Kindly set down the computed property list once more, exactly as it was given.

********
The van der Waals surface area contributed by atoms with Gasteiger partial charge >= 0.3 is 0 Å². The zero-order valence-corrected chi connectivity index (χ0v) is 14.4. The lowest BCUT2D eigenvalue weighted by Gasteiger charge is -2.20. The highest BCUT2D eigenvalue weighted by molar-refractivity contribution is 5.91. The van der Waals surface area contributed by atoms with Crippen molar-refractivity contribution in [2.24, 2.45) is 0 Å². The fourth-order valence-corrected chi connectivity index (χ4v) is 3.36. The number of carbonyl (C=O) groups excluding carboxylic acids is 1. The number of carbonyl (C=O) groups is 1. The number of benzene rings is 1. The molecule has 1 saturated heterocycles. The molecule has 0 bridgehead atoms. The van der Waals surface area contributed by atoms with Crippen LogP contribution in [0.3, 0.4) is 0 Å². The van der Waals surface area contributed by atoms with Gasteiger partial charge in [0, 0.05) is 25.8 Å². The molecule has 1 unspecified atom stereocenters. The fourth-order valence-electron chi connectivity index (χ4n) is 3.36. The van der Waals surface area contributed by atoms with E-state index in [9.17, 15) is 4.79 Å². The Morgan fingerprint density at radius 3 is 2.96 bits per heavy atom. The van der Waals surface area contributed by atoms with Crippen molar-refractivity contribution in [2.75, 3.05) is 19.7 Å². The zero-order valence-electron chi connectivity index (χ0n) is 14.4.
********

The van der Waals surface area contributed by atoms with Gasteiger partial charge >= 0.3 is 0 Å². The zero-order valence-corrected chi connectivity index (χ0v) is 14.4. The lowest BCUT2D eigenvalue weighted by Gasteiger charge is -2.20. The highest BCUT2D eigenvalue weighted by molar-refractivity contribution is 5.91. The van der Waals surface area contributed by atoms with Crippen molar-refractivity contribution in [2.24, 2.45) is 0 Å². The fourth-order valence-corrected chi connectivity index (χ4v) is 3.36. The number of carbonyl (C=O) groups excluding carboxylic acids is 1. The number of carbonyl (C=O) groups is 1. The number of benzene rings is 1. The molecule has 1 saturated heterocycles. The molecule has 0 bridgehead atoms. The van der Waals surface area contributed by atoms with Crippen LogP contribution in [0.3, 0.4) is 0 Å². The van der Waals surface area contributed by atoms with Gasteiger partial charge in [0, 0.05) is 25.8 Å². The molecule has 1 unspecified atom stereocenters. The fourth-order valence-electron chi connectivity index (χ4n) is 3.36. The van der Waals surface area contributed by atoms with E-state index in [9.17, 15) is 4.79 Å². The Morgan fingerprint density at radius 3 is 2.96 bits per heavy atom. The van der Waals surface area contributed by atoms with Crippen molar-refractivity contribution in [2.75, 3.05) is 19.7 Å². The zero-order valence-electron chi connectivity index (χ0n) is 14.4.